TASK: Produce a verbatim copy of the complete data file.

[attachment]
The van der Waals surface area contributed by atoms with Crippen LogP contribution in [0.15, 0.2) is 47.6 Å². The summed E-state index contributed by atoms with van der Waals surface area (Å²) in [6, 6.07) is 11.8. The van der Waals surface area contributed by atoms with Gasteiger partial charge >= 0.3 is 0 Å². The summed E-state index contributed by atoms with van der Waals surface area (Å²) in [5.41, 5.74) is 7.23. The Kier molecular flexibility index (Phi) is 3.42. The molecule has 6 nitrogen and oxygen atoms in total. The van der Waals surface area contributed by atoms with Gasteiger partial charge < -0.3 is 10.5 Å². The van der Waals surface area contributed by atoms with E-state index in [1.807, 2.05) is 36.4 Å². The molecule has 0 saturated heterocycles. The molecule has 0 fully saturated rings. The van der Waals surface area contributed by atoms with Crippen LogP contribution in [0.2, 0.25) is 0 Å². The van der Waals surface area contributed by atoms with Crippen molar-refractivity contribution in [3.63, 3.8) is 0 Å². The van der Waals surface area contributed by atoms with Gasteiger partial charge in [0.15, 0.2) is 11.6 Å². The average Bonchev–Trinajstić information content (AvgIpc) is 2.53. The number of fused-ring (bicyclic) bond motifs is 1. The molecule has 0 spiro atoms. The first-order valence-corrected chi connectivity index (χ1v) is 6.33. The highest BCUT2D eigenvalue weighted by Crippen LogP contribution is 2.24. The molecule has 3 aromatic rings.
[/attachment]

The van der Waals surface area contributed by atoms with Crippen LogP contribution in [0.15, 0.2) is 47.6 Å². The summed E-state index contributed by atoms with van der Waals surface area (Å²) in [6, 6.07) is 11.8. The van der Waals surface area contributed by atoms with Gasteiger partial charge >= 0.3 is 0 Å². The summed E-state index contributed by atoms with van der Waals surface area (Å²) in [5.41, 5.74) is 7.23. The Kier molecular flexibility index (Phi) is 3.42. The molecule has 6 nitrogen and oxygen atoms in total. The van der Waals surface area contributed by atoms with Gasteiger partial charge < -0.3 is 10.5 Å². The van der Waals surface area contributed by atoms with E-state index in [1.807, 2.05) is 36.4 Å². The molecule has 0 saturated heterocycles. The molecule has 0 fully saturated rings. The van der Waals surface area contributed by atoms with Crippen LogP contribution in [0.2, 0.25) is 0 Å². The van der Waals surface area contributed by atoms with Crippen molar-refractivity contribution in [3.63, 3.8) is 0 Å². The van der Waals surface area contributed by atoms with Gasteiger partial charge in [0.15, 0.2) is 11.6 Å². The average Bonchev–Trinajstić information content (AvgIpc) is 2.53. The number of fused-ring (bicyclic) bond motifs is 1. The molecule has 0 spiro atoms. The first-order valence-corrected chi connectivity index (χ1v) is 6.33. The highest BCUT2D eigenvalue weighted by Crippen LogP contribution is 2.24. The molecule has 3 aromatic rings.